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That Day

Mary Gilonne

found me lip-reading the sea from my kitchen window,

trying to make out its sprint of gleaming dashes

some sort of illegible morse drifting in from the North. 


Usually here, there’s a soundscape of high birds and lapping

coast, never those strange bass organ-chords grinding, a deep

underscore lamenting through the firth. 


But then it was the first day, only 24 hours after he’d left. 


Light was passing as if through silver-coated plate, changing

my stone-washed walls to shifting shadows. A few people

were frozen negatives on the strand, heads turned darkly seaward. 


Then like a castaway on an interrupted journey, an immensity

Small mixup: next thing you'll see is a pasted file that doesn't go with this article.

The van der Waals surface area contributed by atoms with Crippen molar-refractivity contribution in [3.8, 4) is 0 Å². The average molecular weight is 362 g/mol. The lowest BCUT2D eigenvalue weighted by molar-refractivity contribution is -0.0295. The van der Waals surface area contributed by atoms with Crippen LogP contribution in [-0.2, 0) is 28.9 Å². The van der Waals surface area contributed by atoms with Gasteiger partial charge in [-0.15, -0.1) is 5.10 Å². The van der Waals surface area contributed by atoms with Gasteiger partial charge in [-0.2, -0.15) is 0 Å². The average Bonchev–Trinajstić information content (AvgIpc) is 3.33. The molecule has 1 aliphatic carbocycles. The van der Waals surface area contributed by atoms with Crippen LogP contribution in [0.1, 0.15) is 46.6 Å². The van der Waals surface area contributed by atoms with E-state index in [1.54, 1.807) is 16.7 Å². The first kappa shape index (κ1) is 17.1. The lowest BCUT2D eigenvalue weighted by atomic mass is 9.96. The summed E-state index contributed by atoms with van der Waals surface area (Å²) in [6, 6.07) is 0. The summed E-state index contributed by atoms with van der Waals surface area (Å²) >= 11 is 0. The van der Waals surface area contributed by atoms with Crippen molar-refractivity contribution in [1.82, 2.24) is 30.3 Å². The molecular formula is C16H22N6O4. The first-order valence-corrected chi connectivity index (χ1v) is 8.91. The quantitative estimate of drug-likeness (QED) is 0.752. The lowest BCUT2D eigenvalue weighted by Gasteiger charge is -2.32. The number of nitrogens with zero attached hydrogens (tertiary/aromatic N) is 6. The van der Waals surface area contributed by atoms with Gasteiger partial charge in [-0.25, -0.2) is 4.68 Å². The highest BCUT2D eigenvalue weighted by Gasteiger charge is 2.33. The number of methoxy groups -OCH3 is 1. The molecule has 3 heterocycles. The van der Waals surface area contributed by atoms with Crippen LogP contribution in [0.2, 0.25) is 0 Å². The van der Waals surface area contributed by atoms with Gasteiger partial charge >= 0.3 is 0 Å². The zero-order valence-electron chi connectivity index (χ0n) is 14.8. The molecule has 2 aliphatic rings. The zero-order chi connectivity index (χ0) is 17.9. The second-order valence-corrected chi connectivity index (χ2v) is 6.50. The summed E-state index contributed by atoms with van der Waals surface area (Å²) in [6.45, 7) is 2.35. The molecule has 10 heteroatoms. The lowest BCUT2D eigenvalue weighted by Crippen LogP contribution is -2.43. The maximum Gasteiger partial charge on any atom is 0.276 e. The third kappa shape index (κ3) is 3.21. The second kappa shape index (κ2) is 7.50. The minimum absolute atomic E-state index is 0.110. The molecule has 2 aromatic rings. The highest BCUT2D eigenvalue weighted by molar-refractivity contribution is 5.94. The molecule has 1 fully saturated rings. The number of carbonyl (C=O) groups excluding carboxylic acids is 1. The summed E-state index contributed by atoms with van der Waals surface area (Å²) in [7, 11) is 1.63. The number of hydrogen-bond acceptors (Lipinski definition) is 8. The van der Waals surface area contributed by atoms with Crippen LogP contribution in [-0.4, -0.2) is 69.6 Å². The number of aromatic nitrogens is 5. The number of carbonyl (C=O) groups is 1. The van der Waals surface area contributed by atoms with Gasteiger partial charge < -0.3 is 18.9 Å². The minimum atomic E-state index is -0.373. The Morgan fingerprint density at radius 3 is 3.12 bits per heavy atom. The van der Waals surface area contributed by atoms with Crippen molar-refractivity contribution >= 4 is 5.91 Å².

of lost ice islanded the channel, hung there in a weight of blue,

shut away my sun. Perhaps it was the berg’s aching lines, retraction, 


loosening, how it slowly decomposed, perhaps it was the cold

void,                   the way it held its noise within that made me fear. I swear I

saw                     his whiteness loom against the glass, a fist, my indooor sea sinking. 


But then it was the first day, only 24 hours after he’d left. 

Mary is a translator living in France but originally from Devon. She has won the Wenlock, Segora, Sentinel,and Wirral prizes,  shortlisted several times for the Bridport, commended or placed in many others. Her work can be read in Magma, Antiphon, Prole, Ekphrastic Review, Clear Poetry, Fenland Review, The Curlew etc. Her pamphlet 'Incidentals' is published by 4WORD Press.

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